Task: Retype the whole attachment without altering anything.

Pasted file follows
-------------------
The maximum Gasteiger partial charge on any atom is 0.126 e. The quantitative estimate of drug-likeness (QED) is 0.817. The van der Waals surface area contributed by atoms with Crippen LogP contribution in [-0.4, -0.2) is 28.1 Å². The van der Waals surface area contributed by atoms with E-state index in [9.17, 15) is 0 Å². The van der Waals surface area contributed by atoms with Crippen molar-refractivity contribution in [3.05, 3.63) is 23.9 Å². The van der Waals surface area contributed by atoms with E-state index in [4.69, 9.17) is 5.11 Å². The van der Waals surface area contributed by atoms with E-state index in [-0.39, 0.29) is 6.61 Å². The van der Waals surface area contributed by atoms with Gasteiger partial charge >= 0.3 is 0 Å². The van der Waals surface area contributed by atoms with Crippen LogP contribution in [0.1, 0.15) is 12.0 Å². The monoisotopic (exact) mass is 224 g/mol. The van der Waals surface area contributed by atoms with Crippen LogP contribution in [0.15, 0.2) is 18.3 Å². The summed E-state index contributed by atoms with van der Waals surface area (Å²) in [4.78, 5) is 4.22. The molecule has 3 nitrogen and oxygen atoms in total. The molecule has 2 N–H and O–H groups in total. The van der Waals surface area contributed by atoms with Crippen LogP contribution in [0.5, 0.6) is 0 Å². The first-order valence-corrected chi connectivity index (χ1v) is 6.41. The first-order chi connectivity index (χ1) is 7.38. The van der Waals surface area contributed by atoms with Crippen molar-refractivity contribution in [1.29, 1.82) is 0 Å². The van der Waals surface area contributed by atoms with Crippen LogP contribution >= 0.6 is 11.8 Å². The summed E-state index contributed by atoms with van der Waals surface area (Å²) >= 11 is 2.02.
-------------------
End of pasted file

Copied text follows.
The maximum Gasteiger partial charge on any atom is 0.126 e. The quantitative estimate of drug-likeness (QED) is 0.817. The van der Waals surface area contributed by atoms with Crippen LogP contribution in [-0.4, -0.2) is 28.1 Å². The van der Waals surface area contributed by atoms with E-state index in [9.17, 15) is 0 Å². The van der Waals surface area contributed by atoms with Crippen molar-refractivity contribution in [3.05, 3.63) is 23.9 Å². The van der Waals surface area contributed by atoms with E-state index in [4.69, 9.17) is 5.11 Å². The van der Waals surface area contributed by atoms with E-state index in [-0.39, 0.29) is 6.61 Å². The van der Waals surface area contributed by atoms with Gasteiger partial charge >= 0.3 is 0 Å². The van der Waals surface area contributed by atoms with Crippen LogP contribution in [0.1, 0.15) is 12.0 Å². The monoisotopic (exact) mass is 224 g/mol. The van der Waals surface area contributed by atoms with Crippen LogP contribution in [0.15, 0.2) is 18.3 Å². The summed E-state index contributed by atoms with van der Waals surface area (Å²) in [4.78, 5) is 4.22. The molecule has 3 nitrogen and oxygen atoms in total. The molecule has 2 N–H and O–H groups in total. The van der Waals surface area contributed by atoms with Crippen LogP contribution in [0.5, 0.6) is 0 Å². The first-order valence-corrected chi connectivity index (χ1v) is 6.41. The first-order chi connectivity index (χ1) is 7.38. The van der Waals surface area contributed by atoms with Crippen molar-refractivity contribution in [1.29, 1.82) is 0 Å². The van der Waals surface area contributed by atoms with Crippen LogP contribution >= 0.6 is 11.8 Å². The summed E-state index contributed by atoms with van der Waals surface area (Å²) >= 11 is 2.02.